New Skies Steps Up Sales Talks

By | May 31, 2004 | Feature

An announcement about the sale of global satellite operator New Skies Satellites N.V. [NSK] to a private- equity firm appears to be only weeks away, and it could be followed not long thereafter by the sale of its much bigger rival Intelsat Ltd.

The deals are not linked but financial investors are champing at the bit to deploy their capital and to tap the steady cash flow from the long-term contracts of fixed satellite services (FSS) that makes them tempting targets. New Skies officials previously acknowledged that the company had hired premier Wall Street investment banking firm Goldman Sachs to represent it in soliciting buyers. Last week, the satellite operator announced it had reached “advanced negotiations” with a private-equity firm interested in acquiring the company.

If the company is sold, an announcement last week from New Skies made clear the transaction’s price per share would be greater than its share price of $7.2446 a share at the close of trading last Monday.

Wall Street rumblings and press reports point to the Blackstone Group as the leading contender to buy New Skies. Those same sources put the deal’s likely price at around $800 million (665 million euros). Using ABN AMRO’s forecast of $106.9 million in cash and zero debt at year-end 2004, New Skies has an enterprise value $815.955 million ($7.85 per share).

ABN AMRO’s leveraged buyout (LBO) analysis estimates that a private equity investor can expect an internal rate of return (IRR) of between 28 percent and 30 percent based on last Wednesday’s valuation and depending on the length of the investment. In contrast, the investment firm estimates an IRR of between 23 percent and 27 percent for KKR’s investment in PanAmSat [SPOT].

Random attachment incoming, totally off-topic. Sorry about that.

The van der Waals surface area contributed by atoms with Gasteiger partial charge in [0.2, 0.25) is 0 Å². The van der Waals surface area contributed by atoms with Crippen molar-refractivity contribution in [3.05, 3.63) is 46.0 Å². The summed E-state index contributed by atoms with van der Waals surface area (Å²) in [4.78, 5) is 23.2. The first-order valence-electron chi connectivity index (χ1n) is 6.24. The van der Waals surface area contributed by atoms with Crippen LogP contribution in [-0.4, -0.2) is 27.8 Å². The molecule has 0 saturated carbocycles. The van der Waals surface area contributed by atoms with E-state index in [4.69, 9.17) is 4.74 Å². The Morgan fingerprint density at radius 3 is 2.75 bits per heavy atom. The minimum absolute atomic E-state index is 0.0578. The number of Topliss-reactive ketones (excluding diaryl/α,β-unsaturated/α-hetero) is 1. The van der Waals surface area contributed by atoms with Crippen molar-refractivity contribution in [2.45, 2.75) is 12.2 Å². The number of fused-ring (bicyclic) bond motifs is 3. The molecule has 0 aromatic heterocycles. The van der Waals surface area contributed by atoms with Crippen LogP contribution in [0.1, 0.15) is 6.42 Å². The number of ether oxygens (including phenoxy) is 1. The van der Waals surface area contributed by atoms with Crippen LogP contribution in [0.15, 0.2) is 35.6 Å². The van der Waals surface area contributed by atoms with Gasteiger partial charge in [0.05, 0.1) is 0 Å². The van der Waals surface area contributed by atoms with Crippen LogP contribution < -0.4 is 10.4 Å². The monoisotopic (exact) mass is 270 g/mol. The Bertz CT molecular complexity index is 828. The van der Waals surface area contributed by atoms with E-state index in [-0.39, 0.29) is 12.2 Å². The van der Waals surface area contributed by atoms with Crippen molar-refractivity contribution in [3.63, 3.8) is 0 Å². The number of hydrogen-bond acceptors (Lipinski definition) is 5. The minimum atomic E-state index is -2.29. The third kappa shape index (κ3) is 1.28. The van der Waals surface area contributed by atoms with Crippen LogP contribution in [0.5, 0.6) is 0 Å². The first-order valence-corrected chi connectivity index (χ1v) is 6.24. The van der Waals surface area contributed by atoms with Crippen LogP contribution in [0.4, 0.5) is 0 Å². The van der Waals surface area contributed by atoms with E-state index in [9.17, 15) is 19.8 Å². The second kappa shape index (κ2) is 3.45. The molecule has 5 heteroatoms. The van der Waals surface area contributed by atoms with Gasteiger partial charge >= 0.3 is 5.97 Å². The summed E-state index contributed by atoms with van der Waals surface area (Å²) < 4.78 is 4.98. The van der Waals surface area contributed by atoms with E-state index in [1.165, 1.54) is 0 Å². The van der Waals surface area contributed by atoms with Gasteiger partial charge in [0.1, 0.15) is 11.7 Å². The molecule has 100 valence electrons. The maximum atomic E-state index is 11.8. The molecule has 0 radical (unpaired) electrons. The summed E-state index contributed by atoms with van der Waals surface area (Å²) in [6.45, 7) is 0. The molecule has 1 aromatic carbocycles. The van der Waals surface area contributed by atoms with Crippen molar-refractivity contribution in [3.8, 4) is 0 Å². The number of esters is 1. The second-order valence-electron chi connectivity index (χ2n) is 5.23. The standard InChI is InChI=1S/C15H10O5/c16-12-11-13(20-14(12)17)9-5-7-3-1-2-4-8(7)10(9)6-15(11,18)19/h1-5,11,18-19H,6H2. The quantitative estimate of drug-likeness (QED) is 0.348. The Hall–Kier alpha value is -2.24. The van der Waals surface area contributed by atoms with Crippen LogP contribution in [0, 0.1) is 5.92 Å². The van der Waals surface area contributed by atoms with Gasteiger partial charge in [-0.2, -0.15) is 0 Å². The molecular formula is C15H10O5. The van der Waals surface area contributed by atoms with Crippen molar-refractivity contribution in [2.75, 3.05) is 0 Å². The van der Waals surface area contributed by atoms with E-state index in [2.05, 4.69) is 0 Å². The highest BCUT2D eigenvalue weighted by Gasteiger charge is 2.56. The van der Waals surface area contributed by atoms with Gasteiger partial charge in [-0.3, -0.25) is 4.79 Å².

New Skies, a relatively small global satellite operator that has five in-orbit satellites, also disclosed last week it had received proposals from other third parties, and it is in concurrent discussions with all the prospective bidders.

Tim Logue, a telecommunications consultant in the Washington office of the Coudert Brothers law firm, said he thinks the timing of the prospective sale of both New Skies and Intelsat are only related due to the “great interest” that large private-equity firms have taken in satellite communications companies.

“The timing is perfect for them, since smart money invests when valuable assets are underpriced,” Logue said.

Andrea Maleter, technical director at Bethesda, Md.-based satellite market-research firm Futron Corp., said either or both New Skies and Intelsat ultimately could be consolidated with PanAmSat [SPOT], a Wilton, Conn.-based satellite operator that was sold to Kohlberg Kravis Roberts & Co. (KKR) for $4.3 billion last month.

“In general, the financial investors go into this are looking for assets that have high value, but even higher operational costs that can be reduced, thus increasing the overall value before a further selloff,” Maleter said. The downside, she added, could be that there are no significant cost savings to be achieved, or if investors overpay for a complete company and can’t repackage or resell the assets at a profit.

“All current discussions contemplate a sale of substantially all of New Skies’ assets and liabilities for cash at values representing a premium to the company’s current share price,” said Elizabeth Hess, vice president of corporate communications at New Skies. The company’s sale would allow the existing investors of New Skies to cash out of their investment and let the existing business continue to be operated by the new owner.

However, any agreement to sell New Skies’ assets would be subject to the approval of the company’s management and supervisory boards. A transaction, once agreed upon, would be subject to a number of other conditions including approval by New Skies’ shareholders at an extraordinary general meeting along with any regulatory approvals.

“In view of these conditions, New Skies anticipates that a transaction would be completed, and liquidating distributions paid to shareholders, no sooner than the end of 2004,” Hess said. On the other hand, a winning bidder could be announced in the coming weeks, resulting in an earlier-than-anticipated completion date.